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Adidas Makes Eco-Friendly Shoes Out of Ocean Trash

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Saving marine animals, one shoe at a time.

Adidas has partnered with Parley for the Oceans, and has creatively repurposed ocean waste to make running shoes.

“Together with the network of Parley for the Oceans we have started taking action and creating new sustainable materials and innovations for athletes,” said Adidas executive board member Eric Liedtke to dezeen magazine.

The upper part of the shoe is created from plastic filtered out of the ocean, whereas the sole is 3D-printed with recycled fishing nets. Earlier this year, Adidas made its first pair of runners with tops of this type. The fishing net soles are new, however, and are made with the brand’s Futurecraft technology, which means that they are tailored exactly to the wearer’s feet.

“This way there is no reason why materials with similar characteristics to those that we use every day with conventional production processes cannot be simply replaced by ocean plastic materials,” Bristish designer Alexander Taylor told dezeen.

The design’s launch coincided with the COP21 climate change conference in Paris on December 7 and 8. In April, Adidas also announced that they would no longer be distributing plastic bags in their stores.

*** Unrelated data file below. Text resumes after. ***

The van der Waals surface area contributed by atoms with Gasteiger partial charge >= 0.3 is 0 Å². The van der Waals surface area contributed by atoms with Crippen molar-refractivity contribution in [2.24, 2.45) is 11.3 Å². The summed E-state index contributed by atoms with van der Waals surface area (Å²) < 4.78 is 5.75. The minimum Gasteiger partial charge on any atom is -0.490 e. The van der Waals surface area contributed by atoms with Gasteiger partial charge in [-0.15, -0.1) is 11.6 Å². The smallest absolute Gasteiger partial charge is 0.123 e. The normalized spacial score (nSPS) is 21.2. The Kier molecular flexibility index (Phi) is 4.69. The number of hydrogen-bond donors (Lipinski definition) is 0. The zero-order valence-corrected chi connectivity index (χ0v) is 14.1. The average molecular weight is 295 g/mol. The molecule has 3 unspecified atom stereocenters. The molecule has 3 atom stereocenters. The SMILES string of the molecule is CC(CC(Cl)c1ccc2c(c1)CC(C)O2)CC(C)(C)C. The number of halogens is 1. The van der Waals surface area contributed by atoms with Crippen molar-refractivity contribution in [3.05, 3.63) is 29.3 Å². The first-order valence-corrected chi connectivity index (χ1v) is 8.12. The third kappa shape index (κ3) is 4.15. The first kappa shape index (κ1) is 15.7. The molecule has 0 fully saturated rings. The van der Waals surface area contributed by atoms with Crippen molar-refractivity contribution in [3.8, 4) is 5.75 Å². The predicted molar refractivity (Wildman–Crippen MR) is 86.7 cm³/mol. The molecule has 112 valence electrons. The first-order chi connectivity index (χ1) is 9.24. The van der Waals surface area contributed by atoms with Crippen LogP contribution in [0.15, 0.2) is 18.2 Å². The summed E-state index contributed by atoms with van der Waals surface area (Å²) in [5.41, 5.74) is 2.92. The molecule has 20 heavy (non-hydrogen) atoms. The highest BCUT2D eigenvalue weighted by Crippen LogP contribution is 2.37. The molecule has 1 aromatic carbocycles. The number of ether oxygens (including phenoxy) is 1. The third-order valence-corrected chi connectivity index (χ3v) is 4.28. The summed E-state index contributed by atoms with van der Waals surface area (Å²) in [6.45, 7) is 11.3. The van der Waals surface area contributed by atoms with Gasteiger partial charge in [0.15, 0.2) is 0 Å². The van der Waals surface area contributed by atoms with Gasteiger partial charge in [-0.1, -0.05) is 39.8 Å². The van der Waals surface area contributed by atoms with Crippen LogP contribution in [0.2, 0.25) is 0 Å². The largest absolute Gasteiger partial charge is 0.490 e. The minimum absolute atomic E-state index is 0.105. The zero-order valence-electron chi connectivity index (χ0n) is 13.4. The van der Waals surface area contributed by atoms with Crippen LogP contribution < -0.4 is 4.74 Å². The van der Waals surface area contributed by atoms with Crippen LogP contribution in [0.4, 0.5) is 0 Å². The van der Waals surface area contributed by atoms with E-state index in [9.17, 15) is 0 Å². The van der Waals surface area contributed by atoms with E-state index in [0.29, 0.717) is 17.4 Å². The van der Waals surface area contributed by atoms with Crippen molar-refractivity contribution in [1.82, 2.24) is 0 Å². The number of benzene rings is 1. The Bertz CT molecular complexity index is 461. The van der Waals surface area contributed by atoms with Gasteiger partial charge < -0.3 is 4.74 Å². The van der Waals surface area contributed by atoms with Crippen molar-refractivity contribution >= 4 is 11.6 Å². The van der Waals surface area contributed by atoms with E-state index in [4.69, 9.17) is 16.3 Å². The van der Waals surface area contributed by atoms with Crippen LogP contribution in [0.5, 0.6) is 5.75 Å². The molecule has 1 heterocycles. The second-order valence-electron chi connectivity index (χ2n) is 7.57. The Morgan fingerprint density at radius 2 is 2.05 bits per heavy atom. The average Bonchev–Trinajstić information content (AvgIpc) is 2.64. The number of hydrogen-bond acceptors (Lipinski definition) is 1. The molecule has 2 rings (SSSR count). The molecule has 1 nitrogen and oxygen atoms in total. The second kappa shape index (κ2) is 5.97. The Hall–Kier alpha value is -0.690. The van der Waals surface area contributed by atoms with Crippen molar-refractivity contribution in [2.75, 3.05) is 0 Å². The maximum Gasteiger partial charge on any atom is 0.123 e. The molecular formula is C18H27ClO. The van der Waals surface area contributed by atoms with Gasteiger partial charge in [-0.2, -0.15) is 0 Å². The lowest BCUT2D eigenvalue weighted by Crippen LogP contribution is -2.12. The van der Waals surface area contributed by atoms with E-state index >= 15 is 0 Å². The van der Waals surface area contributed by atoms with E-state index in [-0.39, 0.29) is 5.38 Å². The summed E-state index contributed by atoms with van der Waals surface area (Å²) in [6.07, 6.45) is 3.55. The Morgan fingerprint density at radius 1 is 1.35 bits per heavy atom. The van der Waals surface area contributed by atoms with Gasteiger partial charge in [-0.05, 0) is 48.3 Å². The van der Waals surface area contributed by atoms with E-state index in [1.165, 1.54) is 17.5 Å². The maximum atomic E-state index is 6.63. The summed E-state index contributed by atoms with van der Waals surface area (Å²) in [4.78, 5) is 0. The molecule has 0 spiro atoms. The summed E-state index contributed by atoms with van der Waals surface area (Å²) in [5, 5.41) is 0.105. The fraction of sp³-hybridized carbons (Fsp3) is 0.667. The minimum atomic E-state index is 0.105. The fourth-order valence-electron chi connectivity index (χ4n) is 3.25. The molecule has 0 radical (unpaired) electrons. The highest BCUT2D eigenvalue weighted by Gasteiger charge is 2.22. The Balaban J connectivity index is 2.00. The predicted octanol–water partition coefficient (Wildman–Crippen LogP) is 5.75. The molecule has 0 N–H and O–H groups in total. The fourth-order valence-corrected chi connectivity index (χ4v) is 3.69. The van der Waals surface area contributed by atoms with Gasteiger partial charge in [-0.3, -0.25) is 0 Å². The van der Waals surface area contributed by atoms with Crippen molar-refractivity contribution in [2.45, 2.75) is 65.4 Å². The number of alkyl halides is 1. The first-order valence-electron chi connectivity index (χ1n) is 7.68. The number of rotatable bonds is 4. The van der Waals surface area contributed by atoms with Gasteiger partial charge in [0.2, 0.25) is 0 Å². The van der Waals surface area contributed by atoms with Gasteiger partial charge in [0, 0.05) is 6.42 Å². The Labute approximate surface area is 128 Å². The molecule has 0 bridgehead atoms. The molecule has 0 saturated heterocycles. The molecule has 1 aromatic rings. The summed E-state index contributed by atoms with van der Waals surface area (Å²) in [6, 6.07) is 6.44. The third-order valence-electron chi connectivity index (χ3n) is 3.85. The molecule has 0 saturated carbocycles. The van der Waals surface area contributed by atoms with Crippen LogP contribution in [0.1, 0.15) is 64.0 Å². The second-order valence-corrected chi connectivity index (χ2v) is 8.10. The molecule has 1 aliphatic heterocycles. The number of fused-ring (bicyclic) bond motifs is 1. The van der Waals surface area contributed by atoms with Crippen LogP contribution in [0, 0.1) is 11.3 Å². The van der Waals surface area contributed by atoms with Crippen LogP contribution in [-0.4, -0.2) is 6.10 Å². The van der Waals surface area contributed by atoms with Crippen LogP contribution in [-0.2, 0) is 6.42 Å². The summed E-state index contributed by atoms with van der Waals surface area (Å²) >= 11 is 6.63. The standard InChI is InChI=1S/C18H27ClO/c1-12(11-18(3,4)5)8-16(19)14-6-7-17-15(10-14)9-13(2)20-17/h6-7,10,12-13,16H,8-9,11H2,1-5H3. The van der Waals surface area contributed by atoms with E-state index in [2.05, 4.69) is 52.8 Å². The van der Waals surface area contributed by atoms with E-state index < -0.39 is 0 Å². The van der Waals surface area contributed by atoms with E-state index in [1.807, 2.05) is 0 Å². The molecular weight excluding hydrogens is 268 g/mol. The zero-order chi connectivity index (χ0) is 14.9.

“2015 is our year, the year of the oceans,” said Parley for the Oceans founder Cyrill Gutsch. “Protecting life underwater became the 14th development goal of the United Nations.” Other UN sustainable development goals include ensuring availability and sustainable management of water and sanitation for all, and ensuring sustainable consumption and production patterns, both of which are also touched upon by this project.

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In 2006, there were 46,000 pieces of floating plastic for every square mile of ocean, according to the United Nations Educational, Scientific and Cultural Organization (UNESCO). This debris causes the death of over one million seabirds and one hundred thousand marine animals every year.

“We believe the power for change lies in the hands of the consumer — given he has a choice — and the power to shape this new consumer mindset lies in the hands of the creative industries,” say Parley for the Oceans on their website. Would you buy a shoe made from ocean waste?







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